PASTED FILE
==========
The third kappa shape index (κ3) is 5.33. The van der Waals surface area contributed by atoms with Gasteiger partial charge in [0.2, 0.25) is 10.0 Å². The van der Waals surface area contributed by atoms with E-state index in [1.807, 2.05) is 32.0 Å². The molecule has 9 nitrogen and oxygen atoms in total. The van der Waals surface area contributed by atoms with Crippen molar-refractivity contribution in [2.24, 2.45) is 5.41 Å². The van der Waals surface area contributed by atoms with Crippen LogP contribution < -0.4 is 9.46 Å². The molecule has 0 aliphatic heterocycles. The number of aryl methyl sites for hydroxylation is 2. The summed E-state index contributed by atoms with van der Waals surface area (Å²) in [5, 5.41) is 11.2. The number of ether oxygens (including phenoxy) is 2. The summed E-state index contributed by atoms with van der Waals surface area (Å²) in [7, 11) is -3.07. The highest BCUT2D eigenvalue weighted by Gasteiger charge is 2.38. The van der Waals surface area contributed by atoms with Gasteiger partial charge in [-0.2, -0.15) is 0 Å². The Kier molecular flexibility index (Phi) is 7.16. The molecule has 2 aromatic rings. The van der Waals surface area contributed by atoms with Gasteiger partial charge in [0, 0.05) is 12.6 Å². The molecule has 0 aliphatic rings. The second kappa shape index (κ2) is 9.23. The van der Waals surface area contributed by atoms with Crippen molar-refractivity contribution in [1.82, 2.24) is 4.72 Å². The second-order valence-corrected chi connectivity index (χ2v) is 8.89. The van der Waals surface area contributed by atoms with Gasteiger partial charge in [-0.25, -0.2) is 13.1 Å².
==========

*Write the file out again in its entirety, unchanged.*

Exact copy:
The third kappa shape index (κ3) is 5.33. The van der Waals surface area contributed by atoms with Gasteiger partial charge in [0.2, 0.25) is 10.0 Å². The van der Waals surface area contributed by atoms with E-state index in [1.807, 2.05) is 32.0 Å². The molecule has 9 nitrogen and oxygen atoms in total. The van der Waals surface area contributed by atoms with Crippen molar-refractivity contribution in [2.24, 2.45) is 5.41 Å². The van der Waals surface area contributed by atoms with Crippen LogP contribution < -0.4 is 9.46 Å². The molecule has 0 aliphatic heterocycles. The number of aryl methyl sites for hydroxylation is 2. The summed E-state index contributed by atoms with van der Waals surface area (Å²) in [5, 5.41) is 11.2. The number of ether oxygens (including phenoxy) is 2. The summed E-state index contributed by atoms with van der Waals surface area (Å²) in [7, 11) is -3.07. The highest BCUT2D eigenvalue weighted by Gasteiger charge is 2.38. The van der Waals surface area contributed by atoms with Gasteiger partial charge in [-0.2, -0.15) is 0 Å². The Kier molecular flexibility index (Phi) is 7.16. The molecule has 2 aromatic rings. The van der Waals surface area contributed by atoms with Gasteiger partial charge in [0, 0.05) is 12.6 Å². The molecule has 0 aliphatic rings. The second kappa shape index (κ2) is 9.23. The van der Waals surface area contributed by atoms with Crippen molar-refractivity contribution in [1.82, 2.24) is 4.72 Å². The second-order valence-corrected chi connectivity index (χ2v) is 8.89. The van der Waals surface area contributed by atoms with Gasteiger partial charge in [-0.25, -0.2) is 13.1 Å².